Travelling Australia - Journal 2009
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17 April 2009 - Little Desert Lodge to Mildura
Today we drove from the Little Desert Lodge, located south of Nhill, to Mildura. Initially we drove on a C-class road which had fairly narrow and bumpy bitumen; I slowed to 80 kph to have a more comfortable ride through Jeparit, Rainbow and Hopetoun. From Hopetoun we were on a B-class road with wider bitumen and a less bumpy ride, even at 90 kph. Then we joined the Calder Highway, an A-class road with two full-width lanes and generally good, flat bitumen.

This route took us across the Wimmera and the Mallee. Both regions are pretty well flat but with quite a few long and gentle slopes up low hills. Elevation only varied between 85 and 130 metres in more than 300 kilometres of driving. There were no hills or mountains in the distance, just the nearly flat horizon.

The area is heavily devoted to growing wheat and recently harvested wheat paddocks stretched to the horizon on both sides of the road. The landscape is dotted with tall silos which used to be receiving points for harvested grain but times are changing and the single body which previously sold all Australian wheat (the "single desk") has been replaced by several organisations buying farmers' wheat and some wheat-growers choose to store harvested grain on their properties until deciding to sell. Around Jeparit we passed several farm buildings with collections of metal hopper-like storages used to store grain and several paddocks had large plastic pillows holding harvested grain.
Roadside mallee The original mallee vegetation has been retained along the side of feeder roads between Nhill and Hopetoun. Wheat paddocks are visible beyond the mallee on both sides of the road.

Wheatland Wheat stretching to the horizon.

North of Hopetoun in the Mallee, the complete absence of any buildings visible from the road outside recognised townships was noticeable. Indeed, throughout the Mallee and Wimmera there was an absence of people, even in the townships such as Jeparit and Rainbow which were neat and clean but with hardly anybody in the streets.

Apart from growing large amounts of wheat, the Mallee and Wimmera are known for national parks preserving the area's original vegetation. These parks include the Little Desert, Big Desert, Wyperfield, Sunset Country and Hattah-Kulkyne covering thousands of hectares. Some parks have been developed for visitors. Other parks are intended for nature conservation, they are remote, isolated and closed to visitors.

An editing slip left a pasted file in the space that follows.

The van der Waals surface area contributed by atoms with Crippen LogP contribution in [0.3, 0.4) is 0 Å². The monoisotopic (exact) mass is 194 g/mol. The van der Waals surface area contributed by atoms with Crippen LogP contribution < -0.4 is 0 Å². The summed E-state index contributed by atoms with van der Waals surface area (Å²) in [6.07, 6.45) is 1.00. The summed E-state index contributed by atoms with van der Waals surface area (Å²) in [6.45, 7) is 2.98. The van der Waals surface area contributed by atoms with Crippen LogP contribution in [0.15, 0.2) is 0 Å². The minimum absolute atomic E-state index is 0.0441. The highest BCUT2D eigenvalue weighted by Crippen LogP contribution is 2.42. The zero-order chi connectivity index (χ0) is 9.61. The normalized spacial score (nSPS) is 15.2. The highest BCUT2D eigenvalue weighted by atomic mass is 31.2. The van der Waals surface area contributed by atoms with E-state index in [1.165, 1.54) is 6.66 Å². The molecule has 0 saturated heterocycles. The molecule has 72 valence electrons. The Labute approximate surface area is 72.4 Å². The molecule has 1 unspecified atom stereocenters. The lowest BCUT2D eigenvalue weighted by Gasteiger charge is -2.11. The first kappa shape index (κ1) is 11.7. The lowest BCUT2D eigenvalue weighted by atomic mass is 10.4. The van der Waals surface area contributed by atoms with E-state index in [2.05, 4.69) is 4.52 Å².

We had seen the Little Desert National Park yesterday and today we drove along the edge of the Hattah-Kulkyne National Park stretching along the Calder Highway and could see the extent and complexity of the mallee scrub in the national park.

The difference between wheat-land and national park is startling. National parks contain random collections of trees, shrubs and ground-cover plants, including nearly continuous cover of multi-trunked mallee trees or other eucalyptus with an understory of semi-arid plants such as bluebush and saltbush. On the other hand, the wheat fields are a single colour, growing a single plant species with wheat stalks in long, straight lines. The contrast between the two environments is emphasised by the straight, sharp boundary between them. A standard fence will have wheat on one side and natural vegetation on the other.

For much of the way the Calder Highway ran alongside the railway line to Mildura. As we drove along we could see, in reverse, the various steps in the sleeper-replacement project. First, we saw the old sleepers being collected by a tractor, then passed old sleepers lying along the track waiting to be picked up. Next, we passed the sleeper-replacing machinery on the track making large clouds of thick dust while taking out old sleepers and put in new ones. Beyond the machines new sleepers were lying beside the track then closer to Mildura we passed trucks carrying sleepers towards the working area. This appeared to be a fairly routine operation but the new sleepers were wooden and we thought that was unusual given the number of concrete sleepers we have seen around Australia. Using wooden replacement sleepers is even stranger when The Weekend Australian of 19 April had a Train supplement which several times mentioned how old wooden sleepers in Victoria were being replaced by concrete ones. Not what we saw being done on the Mildura line which is not presently used and is intended to be used for freight initially with political promises to re-introduce passenger services reported to be in doubt.

After about 300 kilometres of wheat and national park scrub, 20 kilometres before Mildura the landscape suddenly changed to grape-vines, irrigation channels and closer settlement which grew progressively heavier through Red Cliffs and into Mildura. We followed the Calder Highway to the intersection with the Sturt Highway in Mildura where a collection of caravan parks and motels serves travellers using these main highways between Victoria, New South Wales and South Australia. Our preferred park was busy but we had booked a site and were soon set-up very comfortably.
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